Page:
Throughout the ‘hell debates’ of recent years, the parable of the rich man and Lazarus (Luke 16:19-31) has repeatedly begged our attention, especially in Q&A times following the documentary, Hellbound? The dialogue has urged me towards a sharper focus on the layered functions of the parable than I offered in my contemplative read in Her Gates Will Never Be Shut. Herein, I will introduce an outline that I hope invites fuller treatment.
First, we ought to dismiss the false functions of the parable as assigned by traditional (but sloppy) literalism. Readers often imagine that Jesus’ intent is to describe the nature of divine judgment and the state of the damned—or ‘hell’ (lit. hades), defined as an inescapable place of fiery judgment. The symbolic nature of parables is frequently negated and the passage treated as a revelation of the afterlife.
Briefly, interpreting the story of Dives (Lat. ‘rich man’ in the Vulgate) and Lazarus as descriptive of ‘hell’ ignores the difference between hades and paradise vis-à-vis heaven and hell, both biblically and theologically, even by literalist standards. The text says the rich man is in hades, borrowed from Greek language and mythology to correspond with the Hebrew Sheol—the place of the dead or the grave prior to the final Day of Judgment. This is confirmed by the rich man’s desire to send a warning to his brothers before it is too late. Thus, whatever the rich man is suffering, it is a precursor to the Day of the Lord and distinct from the infernalist’s typical everlasting ‘lake of fire.’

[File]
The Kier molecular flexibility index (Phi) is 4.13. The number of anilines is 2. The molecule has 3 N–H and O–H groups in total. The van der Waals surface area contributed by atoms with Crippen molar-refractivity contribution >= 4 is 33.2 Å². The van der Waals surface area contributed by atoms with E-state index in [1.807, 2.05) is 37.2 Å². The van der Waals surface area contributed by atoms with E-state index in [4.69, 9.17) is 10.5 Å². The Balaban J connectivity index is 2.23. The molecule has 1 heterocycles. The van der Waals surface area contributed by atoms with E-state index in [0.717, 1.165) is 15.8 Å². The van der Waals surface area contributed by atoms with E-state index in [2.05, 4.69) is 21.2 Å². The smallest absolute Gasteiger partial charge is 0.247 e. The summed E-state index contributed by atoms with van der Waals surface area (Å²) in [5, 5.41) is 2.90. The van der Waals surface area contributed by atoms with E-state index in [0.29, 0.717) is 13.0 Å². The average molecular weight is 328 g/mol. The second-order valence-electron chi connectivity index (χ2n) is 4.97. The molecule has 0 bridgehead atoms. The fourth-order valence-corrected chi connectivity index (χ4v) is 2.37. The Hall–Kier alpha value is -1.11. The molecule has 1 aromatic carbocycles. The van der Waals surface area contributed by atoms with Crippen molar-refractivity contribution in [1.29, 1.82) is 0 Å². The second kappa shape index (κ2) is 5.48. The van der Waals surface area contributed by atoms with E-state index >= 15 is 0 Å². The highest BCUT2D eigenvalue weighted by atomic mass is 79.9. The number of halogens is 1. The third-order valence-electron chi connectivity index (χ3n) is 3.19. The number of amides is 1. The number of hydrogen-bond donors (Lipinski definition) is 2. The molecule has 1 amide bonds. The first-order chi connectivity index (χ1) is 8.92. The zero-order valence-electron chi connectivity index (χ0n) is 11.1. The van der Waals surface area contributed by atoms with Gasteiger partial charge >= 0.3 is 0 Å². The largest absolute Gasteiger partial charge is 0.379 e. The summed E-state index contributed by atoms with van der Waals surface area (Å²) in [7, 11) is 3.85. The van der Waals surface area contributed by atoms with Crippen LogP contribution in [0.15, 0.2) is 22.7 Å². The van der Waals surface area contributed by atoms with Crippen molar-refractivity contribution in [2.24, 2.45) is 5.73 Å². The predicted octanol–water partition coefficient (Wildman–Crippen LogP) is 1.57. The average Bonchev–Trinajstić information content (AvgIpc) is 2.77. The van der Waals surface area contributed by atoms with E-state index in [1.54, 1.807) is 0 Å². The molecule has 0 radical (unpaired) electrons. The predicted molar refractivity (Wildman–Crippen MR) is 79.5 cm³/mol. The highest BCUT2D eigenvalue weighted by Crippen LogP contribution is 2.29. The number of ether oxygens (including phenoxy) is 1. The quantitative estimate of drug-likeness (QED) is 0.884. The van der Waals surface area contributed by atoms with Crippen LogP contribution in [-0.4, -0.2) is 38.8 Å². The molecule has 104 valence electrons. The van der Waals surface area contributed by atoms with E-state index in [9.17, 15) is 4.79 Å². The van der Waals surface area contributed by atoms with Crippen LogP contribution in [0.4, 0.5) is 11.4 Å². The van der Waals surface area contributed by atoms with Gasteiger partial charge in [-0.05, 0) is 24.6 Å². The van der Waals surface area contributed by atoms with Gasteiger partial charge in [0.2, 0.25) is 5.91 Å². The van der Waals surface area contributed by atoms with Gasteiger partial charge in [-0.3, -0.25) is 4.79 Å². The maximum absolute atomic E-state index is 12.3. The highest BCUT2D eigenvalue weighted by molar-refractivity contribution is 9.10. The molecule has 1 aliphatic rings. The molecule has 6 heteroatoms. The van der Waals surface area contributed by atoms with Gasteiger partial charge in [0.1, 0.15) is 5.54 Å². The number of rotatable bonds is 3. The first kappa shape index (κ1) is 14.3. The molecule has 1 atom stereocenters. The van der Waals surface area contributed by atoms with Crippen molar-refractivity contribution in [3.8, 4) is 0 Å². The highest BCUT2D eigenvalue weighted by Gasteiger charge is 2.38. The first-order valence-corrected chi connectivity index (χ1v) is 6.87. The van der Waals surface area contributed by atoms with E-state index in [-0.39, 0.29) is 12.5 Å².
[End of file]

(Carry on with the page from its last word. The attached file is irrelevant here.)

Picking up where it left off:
Moreover, aspects of the story make a crass literalism awkward: how does the rich man communicate with Abraham across the chasm? Does everyone there have a direct line to the patriarch? Does someone being incinerated in a furnace care about thirst? Are these literal flames? And since hades precedes the resurrection of the body, do we have literal tongues with which to feel thirst? Is this also the literal Abraham? Do the millions in his care take turns snuggling with him? Or is his bosom big enough to contain us all at once? How big he must be! And so on into implausibility.
Taking the parable seriously means we mustn’t take it so literally. Rather than text-mining for the architecture of the underworld, we ought to be digging for the intended message of Jesus. He is using the afterlife to illuminate some truth about this life. If we read carefully, we begin to see hints of the rich strata of meaning that beckon us deeper beneath the surface. I will propose three such layers here.
 Brad Jersak, Her Gates Will Never Be Shut: Hope, Hell and the New Jerusalem (Wipf & Stock, 2009), Excursus 1: The Rich Man and Lazarus.